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Your Cat’s Body Language

What does a cat’s body language mean? How do you read a cat’s body language and mood? Cats communicate with people and with each other in many unique ways.

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A cat’s body language can be subtle, which means it’s not always clear how they feel. To understand your cat’s psychology, pay attention to your pet’s eyes, tail, mouth, and posture. Use this guide to help you recognize important body language signals.

The wild ancestor of the domestic cat was a solitary creature. Unlike dogs or horses, they were not wrapped or herd animals and preferred to hunt alone. Through many years of domestication, the cat learned to live with both humans and other animals. This adaptation has resulted in different racial and similar behavior.

Breed behavior

Some breeds are vocal, active, and intensely interested in everything that happens in their domain. The Siamese, the Abyssinian, the Cornish Rex, and the Japanese Bobtail are good examples. Persians, Scottish Folds, American Shorthairs, and British Shorthairs on the other hand are quiet, calm, and not very adventurous.

Some characteristics specifically associated with cats:

cat body language

Hunting instincts. In terms of normal behavior, cats are true carnivores and never lose their hunting instinct. Because they don’t have to catch their food, they have turned this hunting instinct into a form of play.

Hierarchical roles. Cats also have a social hierarchy that is ruled by one alpha-cat. Once established, the subordinate cats will accept the conditions of the top cat. This applies to multi-cat households as well as to cat colonies.

Sex characteristics. Outside a house, males will normally avoid other males and mark their territory with urine spray if they remain unchanged. Female cats will usually get along easily, sometimes they will take care of each other and share their tasks in the nursery.

Communicating with sound

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Inside the house and outside, cats react in different ways. Their voice is a finely tuned means of communication.

Purring is the most common voice of the cat and is a clear sign of satisfaction.

High-pitched, high-intensity tones are the calling card of a cat in distress. Cats in pain or cats during the mating ritual will make these sounds.

Growling, moaning, hissing and the “spit” sounds are all distress cries that cats can use when fighting.

Vowel sounds create a sense of urgency that is heard as begging, complaining, and bewilderment. These are all variations on the traditional “meow”.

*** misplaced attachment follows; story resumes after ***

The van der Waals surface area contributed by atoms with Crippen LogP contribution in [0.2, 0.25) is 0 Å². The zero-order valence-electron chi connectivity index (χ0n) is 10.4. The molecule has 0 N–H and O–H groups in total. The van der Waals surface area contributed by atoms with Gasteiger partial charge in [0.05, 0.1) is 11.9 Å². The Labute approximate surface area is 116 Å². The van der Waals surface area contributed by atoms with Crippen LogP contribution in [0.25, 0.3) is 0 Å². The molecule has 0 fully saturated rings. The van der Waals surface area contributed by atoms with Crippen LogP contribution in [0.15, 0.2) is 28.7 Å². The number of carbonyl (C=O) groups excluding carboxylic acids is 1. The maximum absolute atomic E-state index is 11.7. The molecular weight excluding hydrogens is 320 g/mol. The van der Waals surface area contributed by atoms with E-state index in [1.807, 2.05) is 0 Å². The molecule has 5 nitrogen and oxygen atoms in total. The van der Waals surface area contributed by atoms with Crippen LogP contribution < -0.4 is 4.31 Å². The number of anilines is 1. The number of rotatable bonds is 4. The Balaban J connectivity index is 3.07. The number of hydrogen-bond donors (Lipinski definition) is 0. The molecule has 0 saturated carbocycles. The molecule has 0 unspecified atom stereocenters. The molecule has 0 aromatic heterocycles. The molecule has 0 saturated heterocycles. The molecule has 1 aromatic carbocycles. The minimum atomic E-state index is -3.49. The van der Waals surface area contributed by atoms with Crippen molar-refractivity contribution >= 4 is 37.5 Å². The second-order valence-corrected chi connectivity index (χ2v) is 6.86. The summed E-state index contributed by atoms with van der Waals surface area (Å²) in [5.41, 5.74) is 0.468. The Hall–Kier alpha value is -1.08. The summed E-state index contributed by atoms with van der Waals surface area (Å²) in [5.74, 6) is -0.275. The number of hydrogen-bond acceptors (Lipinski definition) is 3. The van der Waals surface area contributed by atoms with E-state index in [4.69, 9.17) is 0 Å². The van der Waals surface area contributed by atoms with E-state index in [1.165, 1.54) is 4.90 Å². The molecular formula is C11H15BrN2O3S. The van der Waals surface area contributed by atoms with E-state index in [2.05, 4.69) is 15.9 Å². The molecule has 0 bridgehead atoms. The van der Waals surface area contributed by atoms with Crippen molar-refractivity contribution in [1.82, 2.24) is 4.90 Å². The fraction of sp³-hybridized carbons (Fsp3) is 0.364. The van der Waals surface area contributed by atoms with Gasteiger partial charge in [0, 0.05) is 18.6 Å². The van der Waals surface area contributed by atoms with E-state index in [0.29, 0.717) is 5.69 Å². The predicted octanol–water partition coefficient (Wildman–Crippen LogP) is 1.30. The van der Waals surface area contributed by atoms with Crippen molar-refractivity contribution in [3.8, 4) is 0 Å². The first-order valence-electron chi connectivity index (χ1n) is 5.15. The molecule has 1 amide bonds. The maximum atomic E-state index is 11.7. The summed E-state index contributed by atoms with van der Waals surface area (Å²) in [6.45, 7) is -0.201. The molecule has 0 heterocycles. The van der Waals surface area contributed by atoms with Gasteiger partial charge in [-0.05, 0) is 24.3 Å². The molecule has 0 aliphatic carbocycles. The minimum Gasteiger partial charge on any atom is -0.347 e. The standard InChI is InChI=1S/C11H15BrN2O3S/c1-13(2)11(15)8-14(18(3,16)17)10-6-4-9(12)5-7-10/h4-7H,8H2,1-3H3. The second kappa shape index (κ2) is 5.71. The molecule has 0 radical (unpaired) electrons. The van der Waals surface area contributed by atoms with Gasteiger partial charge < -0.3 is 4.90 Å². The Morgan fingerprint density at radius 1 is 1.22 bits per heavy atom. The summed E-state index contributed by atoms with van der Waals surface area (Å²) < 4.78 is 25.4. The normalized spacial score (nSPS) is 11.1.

Understanding your cat’s body language

When we say we understand a cat’s body language, we mean what they say when they use their WHOLE BODY to communicate. Because it’s not enough for kittens to tell us what they think by using their tail, ears, or a variety of sounds. They need another way to communicate what they think.

Cat body language

Your cat’s body language and facial expressions easily indicate her mood:

Quiet and happy. The body is in a relaxed position, the pupils are normal for the prevailing light, the ears are carried normally.

Angry. The ears will roll back and the pupils of the eyes will be disturbed small slits. Some angry cats will bend their body or walk very upright as on their toes.

Scared. The ears will lie flat and the pupils of the eyes will be dilated. The body will assume a crouching position.

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Hunting. The body will be in a semi-squat position with the ears pushed forward and the eyes will be very intense.

Ecstasy. This is usually due to being loved and stroked. The eyes will be half-closed and the ears will be in their normal position with the body relaxed.

cat body language

The importance of the smell

The most common way of communicating through smell is through urine marking, anal secretions, and skin secretions.

Unaltered men and even women in season will spray to mark the perimeter of their domain and announce sexual tendency.

Cats circling each other try to get a scent of the anal secretions to determine whether that feline is friend or foe.

cat body language

Cats transmit their scent to humans using gland secretions from the facial area or olfactory glands in the tail when they rub against your legs.

Read Also: Tips For Introducing Cats

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